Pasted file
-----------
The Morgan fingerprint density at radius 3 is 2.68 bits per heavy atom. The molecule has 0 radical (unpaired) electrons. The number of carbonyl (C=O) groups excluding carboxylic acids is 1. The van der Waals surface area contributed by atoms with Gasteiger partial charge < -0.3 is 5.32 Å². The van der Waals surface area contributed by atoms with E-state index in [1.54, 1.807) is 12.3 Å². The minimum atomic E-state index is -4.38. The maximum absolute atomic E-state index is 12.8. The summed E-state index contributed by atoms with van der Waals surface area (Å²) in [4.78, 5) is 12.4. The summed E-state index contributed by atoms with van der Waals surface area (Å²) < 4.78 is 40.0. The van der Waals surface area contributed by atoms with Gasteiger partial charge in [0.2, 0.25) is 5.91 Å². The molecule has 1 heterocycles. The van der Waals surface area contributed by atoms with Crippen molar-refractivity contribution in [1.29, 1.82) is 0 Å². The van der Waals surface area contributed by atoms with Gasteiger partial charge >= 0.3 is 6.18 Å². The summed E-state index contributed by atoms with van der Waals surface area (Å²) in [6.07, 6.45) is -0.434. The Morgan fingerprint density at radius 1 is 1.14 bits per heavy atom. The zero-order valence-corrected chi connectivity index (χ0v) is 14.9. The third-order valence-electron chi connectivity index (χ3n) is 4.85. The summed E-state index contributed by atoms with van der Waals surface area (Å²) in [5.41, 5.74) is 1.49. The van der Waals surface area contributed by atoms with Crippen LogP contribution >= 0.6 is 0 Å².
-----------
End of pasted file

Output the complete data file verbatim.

The Morgan fingerprint density at radius 3 is 2.68 bits per heavy atom. The molecule has 0 radical (unpaired) electrons. The number of carbonyl (C=O) groups excluding carboxylic acids is 1. The van der Waals surface area contributed by atoms with Gasteiger partial charge < -0.3 is 5.32 Å². The van der Waals surface area contributed by atoms with E-state index in [1.54, 1.807) is 12.3 Å². The minimum atomic E-state index is -4.38. The maximum absolute atomic E-state index is 12.8. The summed E-state index contributed by atoms with van der Waals surface area (Å²) in [4.78, 5) is 12.4. The summed E-state index contributed by atoms with van der Waals surface area (Å²) < 4.78 is 40.0. The van der Waals surface area contributed by atoms with Gasteiger partial charge in [0.2, 0.25) is 5.91 Å². The molecule has 1 heterocycles. The van der Waals surface area contributed by atoms with Crippen molar-refractivity contribution in [1.29, 1.82) is 0 Å². The van der Waals surface area contributed by atoms with Gasteiger partial charge >= 0.3 is 6.18 Å². The summed E-state index contributed by atoms with van der Waals surface area (Å²) in [6.07, 6.45) is -0.434. The Morgan fingerprint density at radius 1 is 1.14 bits per heavy atom. The zero-order valence-corrected chi connectivity index (χ0v) is 14.9. The third-order valence-electron chi connectivity index (χ3n) is 4.85. The summed E-state index contributed by atoms with van der Waals surface area (Å²) in [5.41, 5.74) is 1.49. The van der Waals surface area contributed by atoms with Crippen LogP contribution >= 0.6 is 0 Å².